In a significant development in Modi government’s ambitious plan to develop river transport in India, on Wednesday the Bangladesh government gave its approval for a dredging project on the Jamuna river. The Brahmaputra river is known as Jamuna in Bangladesh, and it forms part of a river route from Varanasi in UP to Sadiya in Assam that Indian government has planned.
In December last year, the two nations had agreed to undertake dredging in two rivers in Bangladesh to facilitate round the year navigation on those routes. As part of the agreement, Sirajganj-Daikhowa section of the Jamuna river and Zakiganj-Ashuganj of Kushiyara river will be dredged with joint efforts of both the countries. India is funding 80% of the project cost, while the rest 20% will be borne by Bangladesh.
The dredging of the approximately 175 km length of the Jamuna river will cost Taka 227.46 crore, and Dharitri Banga Limited of Bangladesh has won the contract, who has to complete the dredging in two years and after that, they have to maintain it for 5 years. The river will be dredged to a depth of 2.5 meters and a width of 30 meters. Around 36 lakh cubic meters of sand will be removed from the riverbed in this project.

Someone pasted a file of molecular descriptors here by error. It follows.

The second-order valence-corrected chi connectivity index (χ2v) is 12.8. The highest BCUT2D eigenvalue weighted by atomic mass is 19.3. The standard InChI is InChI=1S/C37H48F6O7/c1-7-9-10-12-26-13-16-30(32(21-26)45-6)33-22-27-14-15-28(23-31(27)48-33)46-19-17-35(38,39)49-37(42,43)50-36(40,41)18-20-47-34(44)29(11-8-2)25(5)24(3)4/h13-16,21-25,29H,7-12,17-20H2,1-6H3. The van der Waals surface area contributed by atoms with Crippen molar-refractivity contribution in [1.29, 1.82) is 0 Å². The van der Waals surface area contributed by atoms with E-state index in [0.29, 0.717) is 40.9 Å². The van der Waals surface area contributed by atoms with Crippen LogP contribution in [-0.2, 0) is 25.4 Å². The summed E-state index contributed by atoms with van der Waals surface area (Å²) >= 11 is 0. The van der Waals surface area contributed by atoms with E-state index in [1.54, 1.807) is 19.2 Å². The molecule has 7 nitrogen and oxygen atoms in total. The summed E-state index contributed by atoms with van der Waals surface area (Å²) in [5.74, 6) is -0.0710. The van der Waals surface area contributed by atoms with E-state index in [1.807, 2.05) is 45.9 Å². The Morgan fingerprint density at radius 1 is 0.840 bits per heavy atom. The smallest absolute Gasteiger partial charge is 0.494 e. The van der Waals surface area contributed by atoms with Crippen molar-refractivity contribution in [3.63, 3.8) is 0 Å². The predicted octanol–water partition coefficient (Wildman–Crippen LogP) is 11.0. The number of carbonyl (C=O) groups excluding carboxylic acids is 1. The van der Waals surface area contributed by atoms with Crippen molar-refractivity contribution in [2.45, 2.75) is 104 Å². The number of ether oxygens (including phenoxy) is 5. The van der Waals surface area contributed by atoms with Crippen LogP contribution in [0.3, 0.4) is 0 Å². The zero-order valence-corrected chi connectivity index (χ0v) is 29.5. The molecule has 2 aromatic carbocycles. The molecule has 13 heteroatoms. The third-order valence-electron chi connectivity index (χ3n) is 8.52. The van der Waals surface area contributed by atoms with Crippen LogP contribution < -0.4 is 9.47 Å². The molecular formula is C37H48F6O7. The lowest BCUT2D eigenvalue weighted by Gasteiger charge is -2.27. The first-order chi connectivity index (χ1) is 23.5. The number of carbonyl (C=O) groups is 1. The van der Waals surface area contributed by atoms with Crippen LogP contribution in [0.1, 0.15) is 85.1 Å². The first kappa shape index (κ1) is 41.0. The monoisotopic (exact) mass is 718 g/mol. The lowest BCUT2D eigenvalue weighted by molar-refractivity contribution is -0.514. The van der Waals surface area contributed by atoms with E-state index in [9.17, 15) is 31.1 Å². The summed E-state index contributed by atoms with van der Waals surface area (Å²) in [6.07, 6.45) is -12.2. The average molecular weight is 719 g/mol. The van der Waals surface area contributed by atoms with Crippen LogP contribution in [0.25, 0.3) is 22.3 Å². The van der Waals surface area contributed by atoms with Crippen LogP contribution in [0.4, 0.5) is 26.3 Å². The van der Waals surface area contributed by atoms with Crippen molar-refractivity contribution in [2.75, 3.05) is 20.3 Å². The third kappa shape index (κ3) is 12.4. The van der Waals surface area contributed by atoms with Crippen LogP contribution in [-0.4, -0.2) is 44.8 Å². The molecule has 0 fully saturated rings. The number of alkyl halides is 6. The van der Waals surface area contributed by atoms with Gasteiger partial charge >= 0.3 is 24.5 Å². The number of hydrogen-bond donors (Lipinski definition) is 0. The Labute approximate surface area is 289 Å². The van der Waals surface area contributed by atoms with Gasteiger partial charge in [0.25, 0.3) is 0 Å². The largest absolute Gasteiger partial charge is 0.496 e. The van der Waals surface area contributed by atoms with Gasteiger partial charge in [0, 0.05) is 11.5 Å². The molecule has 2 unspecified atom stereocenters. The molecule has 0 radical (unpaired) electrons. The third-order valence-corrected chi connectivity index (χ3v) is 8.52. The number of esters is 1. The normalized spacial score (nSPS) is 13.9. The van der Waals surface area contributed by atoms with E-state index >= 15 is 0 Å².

Sirajnaganj is near the point where Jamuna (Brahmaputra) river meets with Padma (Ganga) river in Bangladesh, and Daikhowa is near the point where Brahmaputra river enters Bangladesh.
After the dredging work is completed, the river route will become navigable for cargo vessels and northeastern India will be connected to the rest of the country with a major waterway. This will bring down the cost of transportation for the states in the region.
Both India and Bangladesh are developing the said sections in Jamuna and Kushiyara rivers as part of Protocol Routes on an 80:20 cost-sharing basis. The other section on the Kushiyara river will link South Assam with the Ganga-Brahmaputra river system, enabling direct access to the rest of the country. The Kushiayara river is a branch of the Barak river in India which enters Bangladesh and forms Megha river after combining with Surma river. The Jamuna-Padma combine merges with Meghna river and continues as Meghna to the Bay of Bengal, forming the world’s largest delta.